When soprano Elizabeth Linnartz was living in Manila in 1996, she ordered the music for a bunch of Bach cantatas featuring duets for soprano and bass that she and a local musician planned to work up for performance. Her stay, however, was short-lived, and the music languished on her shelf until she began working on her Doctorate in Musical Arts (DMA) at UNCG. At that point, she dusted off these cantatas - seldom performed in concert because they had been written for soloists without chorus - and made them the subject of her doctoral dissertation, The Neglected Cantatas of J. S. Bach: Dialogue, Drama, Desire. Since the dissertation was for a performance degree, we were present for the last of the concerts making up the performance component.
Accompanied by an ad hoc, but impressive, assembly of instrumentalists, dubbed the Triangle Bach Consort, including baritone James Weaver, Chapel organist David Arcus, oboist Michael Schulz, Violinists Rebekah Binford and Ariadna Bazarnak-Ilika, violist Phyllis Whitlow, cellist John McClellan, bassist Robby Link and harpsichordist Jane Lynch, Linnartz performed two of the eight cantatas with duet-dialogues between Jesus and the Soul.
Because the performance was part of her dissertation, Linnartz began with a short précis of her work, citing the medieval genealogy of the dramatic dialogue as part the Catholic church service, the function of the cantata in the Lutheran liturgy, and the particular qualities of these dialogues in Bach's oeuvre. A bonus, included in the program were not only the German texts and their English translation, but a "cheat sheet" with a play-by-play of all Bach's tone panting, or rhetorical "affects," as they occur in each number.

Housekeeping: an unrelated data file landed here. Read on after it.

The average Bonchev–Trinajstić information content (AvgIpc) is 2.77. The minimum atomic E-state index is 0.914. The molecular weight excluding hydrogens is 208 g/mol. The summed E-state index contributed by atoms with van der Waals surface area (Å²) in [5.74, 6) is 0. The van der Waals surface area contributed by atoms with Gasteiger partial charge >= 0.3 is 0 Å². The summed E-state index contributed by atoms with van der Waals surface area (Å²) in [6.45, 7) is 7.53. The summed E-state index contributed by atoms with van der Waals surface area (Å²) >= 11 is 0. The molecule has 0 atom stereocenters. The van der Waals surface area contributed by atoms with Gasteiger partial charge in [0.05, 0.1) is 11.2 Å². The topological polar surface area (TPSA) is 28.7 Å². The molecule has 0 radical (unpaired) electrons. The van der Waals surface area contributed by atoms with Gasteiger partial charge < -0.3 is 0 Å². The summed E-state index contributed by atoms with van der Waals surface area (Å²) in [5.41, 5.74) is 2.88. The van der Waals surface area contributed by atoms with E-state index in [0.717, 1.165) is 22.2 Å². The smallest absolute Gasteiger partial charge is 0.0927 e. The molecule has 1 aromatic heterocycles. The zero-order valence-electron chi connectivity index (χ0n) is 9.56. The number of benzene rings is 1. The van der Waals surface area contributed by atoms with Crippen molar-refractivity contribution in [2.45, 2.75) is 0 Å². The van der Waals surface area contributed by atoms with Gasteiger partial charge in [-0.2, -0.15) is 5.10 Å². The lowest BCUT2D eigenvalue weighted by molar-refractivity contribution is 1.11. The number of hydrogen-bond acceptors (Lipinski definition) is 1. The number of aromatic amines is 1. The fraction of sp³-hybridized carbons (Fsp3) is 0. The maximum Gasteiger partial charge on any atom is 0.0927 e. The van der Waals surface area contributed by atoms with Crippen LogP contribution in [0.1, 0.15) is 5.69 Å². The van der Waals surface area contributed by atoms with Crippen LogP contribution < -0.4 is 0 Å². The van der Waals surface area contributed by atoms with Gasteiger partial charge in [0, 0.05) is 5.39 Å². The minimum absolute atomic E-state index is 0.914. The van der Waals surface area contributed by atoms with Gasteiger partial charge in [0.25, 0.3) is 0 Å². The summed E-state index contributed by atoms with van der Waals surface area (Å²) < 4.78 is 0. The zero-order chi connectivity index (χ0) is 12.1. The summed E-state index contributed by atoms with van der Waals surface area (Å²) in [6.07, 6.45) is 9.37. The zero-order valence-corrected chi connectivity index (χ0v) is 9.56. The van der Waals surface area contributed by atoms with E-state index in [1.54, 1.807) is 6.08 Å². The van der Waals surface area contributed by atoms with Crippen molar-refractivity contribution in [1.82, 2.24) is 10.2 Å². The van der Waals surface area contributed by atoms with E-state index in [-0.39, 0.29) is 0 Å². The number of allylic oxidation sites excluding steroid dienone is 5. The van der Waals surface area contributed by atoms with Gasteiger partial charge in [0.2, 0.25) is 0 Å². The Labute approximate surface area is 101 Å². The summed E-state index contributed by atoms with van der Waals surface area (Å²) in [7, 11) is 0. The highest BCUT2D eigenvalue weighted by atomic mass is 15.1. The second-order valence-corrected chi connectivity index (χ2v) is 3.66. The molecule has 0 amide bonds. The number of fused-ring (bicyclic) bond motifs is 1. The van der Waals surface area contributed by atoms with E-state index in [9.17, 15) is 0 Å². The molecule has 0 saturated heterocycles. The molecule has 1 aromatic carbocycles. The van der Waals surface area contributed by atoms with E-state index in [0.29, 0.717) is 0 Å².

She then launched into a delightful hour of somewhat hackneyed text, but sublime music, masterfully performed, of Ich geh und suche mit Verlangen , ( I go and search for You with longing) BWV 49 and Liebster Jesu, mein Verlangen (Beloved Jesus, my desire), BWV 32. The centerpiece of both cantatas was the soprano-baritone duets, in which the Soul seeks to become the bride of Christ, with both singers indulging freely in the frankly sensuous imagery of the earthly wedding as symbolic of the eternal bond.
Linnartz has an excellent voice for this repertory by our standards, although she isn't a "period instrument" boy soprano: not too much vibrato, a flexible range for the composer's grueling demands, and fine diction. Weaver was an excellent match (no pun intended). Anyone familiar with Bach's arias knows that of equal importance to the singers is the instrumental soloist, (or soloists) who accompanies them with a ritornello that both introduces and rounds off the singer's part and provides important counterpoint. Despite the Chapel's difficult acoustics, the instrumentalists were in virtually perfect balance with the singers and with each other. Special praise goes to Schulz, who managed the almost impossible task of keeping his inherently more strident oboe d'amore on the same dynamic level with violist Whitlow in the aria "Ich bin herrlich, ich bin schön" From Cantata No.49.
The most interesting number on the program was the bass aria "Dich hab je, und je geliebet," also from Cantata No.49, accompanied by the soprano singing the chorale "Wie bin ich doch so herrlich froh" above him. In this number, the chorale in long notes takes the full time of the bass' da capo aria to create a true chorale prelude for voices with the instrumentalists, a device Bach uses for his choruses but seldom for soloists.
Although the cantatas frequently show up around here as part of church services, Lutheran or otherwise, there is precious little Bach being performed by our high quality professional musicians for public consumption. Linnartz may have whipped up the Triangle Bach Consort for her own needs, but she should consider pressing them into action on further occasions.